BoohPear Wed 27-Nov-13 09:43:09

Oh and I have had a personalised stocking made for her that she can get out year after year.

No they don't understand but having said that I can't imagine leaving them out. Why would you? It doesn't have to be a mountain of stuff, of course, but I couldn't have one of my children with no presents no matter how old they are.

BeansAndCheese Wed 27-Nov-13 09:52:01

Our situation with dd was similar, because she was born in December. Its worth remembering that by the time the next present giving event comes along ie next Christmas, they'll be at quite a different stage developmentally. We bought a few things for when she 18 months or more, let her play with the paper and look at the box then put them away for later. I agree don't spend much though, they are just as happy with the wrapping paper at that age

noblegiraffe Wed 27-Nov-13 09:54:51

They also get overstimulated/bored easily, and if you buy a mountain of gifts like your DH suggests, you won't actually get to open them all. You'll be going 'ooh baby, look, another toy' while baby waahs or looks away because it wants to play with the first thing you opened.

Luggage16 Wed 27-Nov-13 10:03:04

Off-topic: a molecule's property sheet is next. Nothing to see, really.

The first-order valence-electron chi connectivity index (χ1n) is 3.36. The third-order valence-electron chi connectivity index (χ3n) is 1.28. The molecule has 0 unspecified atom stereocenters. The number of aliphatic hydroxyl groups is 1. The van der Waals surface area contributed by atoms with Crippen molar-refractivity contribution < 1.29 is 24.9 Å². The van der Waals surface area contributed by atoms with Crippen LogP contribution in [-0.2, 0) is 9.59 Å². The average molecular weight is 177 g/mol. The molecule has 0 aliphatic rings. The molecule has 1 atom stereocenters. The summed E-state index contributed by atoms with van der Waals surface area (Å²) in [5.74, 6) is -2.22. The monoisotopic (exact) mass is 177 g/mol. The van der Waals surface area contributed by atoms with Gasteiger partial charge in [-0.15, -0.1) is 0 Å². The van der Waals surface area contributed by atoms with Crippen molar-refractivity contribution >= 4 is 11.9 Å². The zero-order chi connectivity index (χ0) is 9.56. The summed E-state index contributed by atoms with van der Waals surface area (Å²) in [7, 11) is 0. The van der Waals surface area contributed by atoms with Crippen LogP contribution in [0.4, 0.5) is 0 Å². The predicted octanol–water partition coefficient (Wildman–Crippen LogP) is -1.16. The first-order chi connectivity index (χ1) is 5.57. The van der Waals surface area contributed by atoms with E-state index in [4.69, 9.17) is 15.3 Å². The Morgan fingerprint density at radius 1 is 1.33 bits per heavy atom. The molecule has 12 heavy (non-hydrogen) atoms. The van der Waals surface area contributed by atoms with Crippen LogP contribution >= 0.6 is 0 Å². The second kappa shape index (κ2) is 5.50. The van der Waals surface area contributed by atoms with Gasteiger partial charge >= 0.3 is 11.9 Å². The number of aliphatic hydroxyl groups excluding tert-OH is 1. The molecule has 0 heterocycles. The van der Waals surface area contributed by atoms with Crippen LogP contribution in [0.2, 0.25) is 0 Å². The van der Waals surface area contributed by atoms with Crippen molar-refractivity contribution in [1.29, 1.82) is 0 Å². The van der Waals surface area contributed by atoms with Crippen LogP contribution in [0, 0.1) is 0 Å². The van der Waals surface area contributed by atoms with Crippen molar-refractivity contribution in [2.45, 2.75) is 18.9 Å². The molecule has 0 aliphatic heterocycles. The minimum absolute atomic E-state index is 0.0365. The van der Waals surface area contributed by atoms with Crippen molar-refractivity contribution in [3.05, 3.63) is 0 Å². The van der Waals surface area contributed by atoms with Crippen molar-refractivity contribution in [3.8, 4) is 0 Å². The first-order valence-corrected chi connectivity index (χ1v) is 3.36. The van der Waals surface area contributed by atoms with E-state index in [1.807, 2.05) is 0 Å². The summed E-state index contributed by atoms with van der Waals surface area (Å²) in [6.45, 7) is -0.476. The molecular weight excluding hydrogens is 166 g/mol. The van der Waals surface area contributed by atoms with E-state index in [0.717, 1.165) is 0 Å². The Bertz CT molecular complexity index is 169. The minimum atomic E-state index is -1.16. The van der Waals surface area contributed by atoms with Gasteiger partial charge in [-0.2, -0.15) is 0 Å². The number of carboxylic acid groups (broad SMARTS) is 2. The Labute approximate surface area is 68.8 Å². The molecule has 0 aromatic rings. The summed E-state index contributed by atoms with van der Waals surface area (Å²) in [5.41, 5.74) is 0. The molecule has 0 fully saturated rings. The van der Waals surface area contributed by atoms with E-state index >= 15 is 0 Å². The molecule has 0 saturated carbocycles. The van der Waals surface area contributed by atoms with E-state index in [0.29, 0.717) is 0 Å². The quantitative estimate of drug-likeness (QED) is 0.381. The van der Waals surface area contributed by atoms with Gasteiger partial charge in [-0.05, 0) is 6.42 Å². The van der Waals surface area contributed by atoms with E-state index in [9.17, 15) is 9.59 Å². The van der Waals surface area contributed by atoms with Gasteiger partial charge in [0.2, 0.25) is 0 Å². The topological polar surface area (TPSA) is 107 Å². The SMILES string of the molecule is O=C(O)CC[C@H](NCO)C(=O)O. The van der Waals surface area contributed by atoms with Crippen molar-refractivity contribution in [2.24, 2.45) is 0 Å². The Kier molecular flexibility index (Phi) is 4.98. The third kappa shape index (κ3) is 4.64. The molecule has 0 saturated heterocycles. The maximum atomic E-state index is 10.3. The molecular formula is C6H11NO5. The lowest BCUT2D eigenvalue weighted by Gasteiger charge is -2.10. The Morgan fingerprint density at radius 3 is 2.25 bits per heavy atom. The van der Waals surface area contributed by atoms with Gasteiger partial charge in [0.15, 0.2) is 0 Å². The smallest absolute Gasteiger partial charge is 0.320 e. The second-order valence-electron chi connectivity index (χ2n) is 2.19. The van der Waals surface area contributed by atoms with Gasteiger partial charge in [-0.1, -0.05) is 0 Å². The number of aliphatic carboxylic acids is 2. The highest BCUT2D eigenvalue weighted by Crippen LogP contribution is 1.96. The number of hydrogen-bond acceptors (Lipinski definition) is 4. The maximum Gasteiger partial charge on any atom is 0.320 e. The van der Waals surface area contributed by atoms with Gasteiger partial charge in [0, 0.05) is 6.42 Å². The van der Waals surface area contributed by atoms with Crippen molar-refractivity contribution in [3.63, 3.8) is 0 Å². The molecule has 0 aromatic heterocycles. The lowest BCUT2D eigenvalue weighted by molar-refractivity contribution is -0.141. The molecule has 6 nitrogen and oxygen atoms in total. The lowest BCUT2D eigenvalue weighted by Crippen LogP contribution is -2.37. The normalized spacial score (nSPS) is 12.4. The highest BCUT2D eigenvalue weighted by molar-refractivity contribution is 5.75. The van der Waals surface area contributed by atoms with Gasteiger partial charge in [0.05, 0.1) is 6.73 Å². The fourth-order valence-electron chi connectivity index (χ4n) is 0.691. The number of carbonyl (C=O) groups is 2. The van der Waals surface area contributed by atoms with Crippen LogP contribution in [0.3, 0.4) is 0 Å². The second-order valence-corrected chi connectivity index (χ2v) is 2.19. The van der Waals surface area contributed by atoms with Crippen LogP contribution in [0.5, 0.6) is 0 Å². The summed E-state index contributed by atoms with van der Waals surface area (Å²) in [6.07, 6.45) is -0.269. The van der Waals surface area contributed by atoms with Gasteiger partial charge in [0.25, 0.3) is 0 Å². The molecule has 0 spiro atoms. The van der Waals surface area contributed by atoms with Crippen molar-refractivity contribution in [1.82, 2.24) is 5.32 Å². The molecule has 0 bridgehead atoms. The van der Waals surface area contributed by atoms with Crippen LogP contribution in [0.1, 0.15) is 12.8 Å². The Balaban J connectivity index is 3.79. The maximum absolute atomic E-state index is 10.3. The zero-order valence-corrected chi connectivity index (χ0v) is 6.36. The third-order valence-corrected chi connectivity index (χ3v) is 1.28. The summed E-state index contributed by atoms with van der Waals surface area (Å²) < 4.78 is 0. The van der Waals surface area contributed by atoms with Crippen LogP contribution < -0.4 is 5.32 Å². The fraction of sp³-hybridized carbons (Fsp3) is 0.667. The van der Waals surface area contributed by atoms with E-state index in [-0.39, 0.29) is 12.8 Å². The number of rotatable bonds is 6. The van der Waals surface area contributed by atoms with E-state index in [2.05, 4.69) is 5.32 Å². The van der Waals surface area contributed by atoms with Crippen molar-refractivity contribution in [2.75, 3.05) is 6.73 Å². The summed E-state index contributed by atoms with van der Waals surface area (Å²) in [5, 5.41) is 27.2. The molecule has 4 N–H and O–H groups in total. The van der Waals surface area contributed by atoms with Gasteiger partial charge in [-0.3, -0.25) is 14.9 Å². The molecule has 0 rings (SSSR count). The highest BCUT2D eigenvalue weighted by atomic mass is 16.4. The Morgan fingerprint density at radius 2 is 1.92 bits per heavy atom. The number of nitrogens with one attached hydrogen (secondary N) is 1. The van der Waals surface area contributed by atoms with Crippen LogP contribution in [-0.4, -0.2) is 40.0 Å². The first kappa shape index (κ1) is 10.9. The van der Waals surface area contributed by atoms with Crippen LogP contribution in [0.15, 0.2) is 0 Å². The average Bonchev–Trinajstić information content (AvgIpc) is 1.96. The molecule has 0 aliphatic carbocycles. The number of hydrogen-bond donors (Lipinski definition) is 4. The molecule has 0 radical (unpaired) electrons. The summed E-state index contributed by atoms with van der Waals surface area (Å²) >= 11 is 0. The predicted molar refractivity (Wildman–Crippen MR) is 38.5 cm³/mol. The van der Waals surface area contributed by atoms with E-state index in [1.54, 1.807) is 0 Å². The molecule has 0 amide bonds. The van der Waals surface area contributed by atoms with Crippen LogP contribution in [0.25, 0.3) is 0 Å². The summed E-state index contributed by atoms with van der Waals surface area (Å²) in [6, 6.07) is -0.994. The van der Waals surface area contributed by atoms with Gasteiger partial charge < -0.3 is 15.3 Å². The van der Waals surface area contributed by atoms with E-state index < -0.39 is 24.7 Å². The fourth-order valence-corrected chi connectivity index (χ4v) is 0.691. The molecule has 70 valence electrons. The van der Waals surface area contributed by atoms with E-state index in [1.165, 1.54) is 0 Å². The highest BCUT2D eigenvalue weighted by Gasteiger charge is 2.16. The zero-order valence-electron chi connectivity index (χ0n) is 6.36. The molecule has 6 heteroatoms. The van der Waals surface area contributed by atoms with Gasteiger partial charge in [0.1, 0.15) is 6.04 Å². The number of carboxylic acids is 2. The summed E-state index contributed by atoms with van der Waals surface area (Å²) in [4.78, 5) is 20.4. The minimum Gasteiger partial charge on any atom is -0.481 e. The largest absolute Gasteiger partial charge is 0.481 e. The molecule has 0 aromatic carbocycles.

I have a lovely pic of my son age 4 months sat on the bed with his stocking next to his sister and us helping him open his presents. He is really watching his sister and joining in with the whole experience regardless of if he understood or not. I think all these things are experiences and experiences are good for little ones. I wouldnt go ott with presents but 1 present in some shiney paper would be exciting for a child that age. they love looking at the tree lights etc by then too. My daughter was very 'with it' by a year and loved xmas too - she was 10 months on her first christmas and got a trampoline - she loved it, jumped on it loads and really enjoyed herself all day (she was an early walker though so very steady on her feet by then). Basically what im saying is dont spend a lot but dont miss out on all the fun experiences of christmas with your lo! they will only have a first xmas once and it is nice to make it special regardless of how much they understand or remember later smile